Simple and Smart
Designed by DuVäl Reynolds in a new build by Jefferson Homes, this McLean mudroom is located conveniently off the garage of the house, with additional access to the front porch.
“Because it would be one of the homeowners’ first experiences coming into the home, I wanted to create impact and function at the same time,” says Reynolds. “My objective was to give the mudroom visual interest while still offering the assorted functions of shelving, hanging, seating, and shoe storage.”
Finished in crisp white paint and with a tongue-in-groove feature wall, this multifunctional mudroom is simply designed yet highly efficient. Open compartmentalized space beneath a linear bench provides individual cubbies for muddy, wet, or athletic shoes, and a row of hooks above are good for jackets, caps, or bags.
Spanish ceramic tile added fun to the floors, with its tone-on-tone pattern complementing the built-in’s clean lines. “The tile has a vintage, industrial vibe, with intrinsic imperfections,” says Reynolds of the scuffs and pockmarks. “It creates warmth and makes the space inviting.”
Because mudrooms are catchall spaces that can be cordoned off from other high-traffic areas, it’s easy to neglect their aesthetic design, but as Reynolds says, “with thoughtful planning, they can be both functional and visually pleasing.”
It’s hard to imagine a farmhouse in The Plains without a functioning mudroom, yet that was the case when interior designer Anne Marie Hauer, founder of Choux Designs, purchased this 1901 home with husband Steve to raise their family. In 2015 they turned to Clites Architects to create an addition, including a much-needed mudroom.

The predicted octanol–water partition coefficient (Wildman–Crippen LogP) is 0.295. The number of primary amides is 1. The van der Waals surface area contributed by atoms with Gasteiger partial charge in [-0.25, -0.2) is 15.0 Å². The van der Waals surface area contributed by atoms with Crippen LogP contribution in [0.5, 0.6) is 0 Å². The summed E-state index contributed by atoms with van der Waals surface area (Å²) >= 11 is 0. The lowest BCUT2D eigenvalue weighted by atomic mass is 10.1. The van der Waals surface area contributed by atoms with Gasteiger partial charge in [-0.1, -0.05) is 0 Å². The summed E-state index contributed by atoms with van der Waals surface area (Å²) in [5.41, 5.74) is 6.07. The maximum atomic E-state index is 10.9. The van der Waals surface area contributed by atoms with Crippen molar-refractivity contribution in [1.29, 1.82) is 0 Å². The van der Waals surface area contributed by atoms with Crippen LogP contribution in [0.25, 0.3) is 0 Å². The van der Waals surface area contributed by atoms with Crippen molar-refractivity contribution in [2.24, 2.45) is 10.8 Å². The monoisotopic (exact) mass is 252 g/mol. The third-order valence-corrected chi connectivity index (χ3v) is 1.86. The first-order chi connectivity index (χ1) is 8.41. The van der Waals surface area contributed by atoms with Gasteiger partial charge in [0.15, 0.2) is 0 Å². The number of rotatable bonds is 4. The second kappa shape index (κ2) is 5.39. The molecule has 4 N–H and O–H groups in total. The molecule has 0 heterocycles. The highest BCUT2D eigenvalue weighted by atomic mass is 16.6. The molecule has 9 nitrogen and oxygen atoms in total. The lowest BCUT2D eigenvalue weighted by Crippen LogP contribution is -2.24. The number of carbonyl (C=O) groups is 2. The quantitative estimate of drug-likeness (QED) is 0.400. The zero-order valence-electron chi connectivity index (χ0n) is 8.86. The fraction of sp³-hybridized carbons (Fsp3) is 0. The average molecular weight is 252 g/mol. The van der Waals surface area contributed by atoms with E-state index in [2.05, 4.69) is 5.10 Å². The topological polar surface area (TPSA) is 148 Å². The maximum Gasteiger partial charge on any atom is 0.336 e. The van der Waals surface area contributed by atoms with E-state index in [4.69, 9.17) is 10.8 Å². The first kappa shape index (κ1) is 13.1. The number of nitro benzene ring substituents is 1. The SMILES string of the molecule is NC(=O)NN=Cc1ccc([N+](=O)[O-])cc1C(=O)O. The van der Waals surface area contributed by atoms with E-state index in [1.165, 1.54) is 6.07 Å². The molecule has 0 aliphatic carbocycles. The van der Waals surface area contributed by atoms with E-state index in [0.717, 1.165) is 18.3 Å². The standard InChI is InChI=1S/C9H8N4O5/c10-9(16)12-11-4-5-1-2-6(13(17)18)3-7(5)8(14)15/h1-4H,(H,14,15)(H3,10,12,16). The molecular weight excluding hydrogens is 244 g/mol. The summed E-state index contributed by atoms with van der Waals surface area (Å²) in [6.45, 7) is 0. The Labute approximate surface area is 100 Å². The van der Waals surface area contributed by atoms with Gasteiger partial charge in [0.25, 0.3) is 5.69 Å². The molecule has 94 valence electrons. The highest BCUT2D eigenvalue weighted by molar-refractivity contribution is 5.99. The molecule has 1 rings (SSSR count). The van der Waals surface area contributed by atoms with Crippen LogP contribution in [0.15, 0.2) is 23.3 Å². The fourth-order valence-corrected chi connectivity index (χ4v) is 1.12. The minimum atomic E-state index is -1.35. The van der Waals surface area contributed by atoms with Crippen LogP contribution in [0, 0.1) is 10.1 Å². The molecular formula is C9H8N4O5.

Situated off the side porch, the new space is unfussy–a sturdy built-in bench, with open storage beneath, and an adjacent wall of hooks.
“Aside from the kitchen, the mudroom is the most essential room in our house, a command center for every moving part of our family, she says, referencing the tweens (Garren and Callie) and two dogs. “It’s our everyday entrance, the landing zone for all the essentials, with wall hooks for coats, backpacks, leashes, and keys, and lidded basket storage for waht would otherwise become an unsightly pile of shoes.”
Across from the hook wall is a replumbed slop sink as well as a double-door closet containing a stacked washer and dryer.
“We use that sink to tackle the many pairs of muddy paws and boots,” says Hauer. “Whether we have just come in from a riding lesson, tending to our garden, or feeding our flock of chickens and ducks, we have plenty of room for our dirty gears to be cleaned and stored.”
The Right Blend
When designing this mudroom for an active Arlington family with four kids, the marriage of form and function was paramount for interior designer Lori Anderson Wier of Anderson Wier Studio. “It was important the space feel unified to the rest of the house, as it’s visible through a cased opening,” says Wier of the mudroom done in collaboration with Jenkins Restorations.
Slate floors are practical and riff on the kitchen’s palette, which features black counters, plus similar white Shaker-style cabinetry.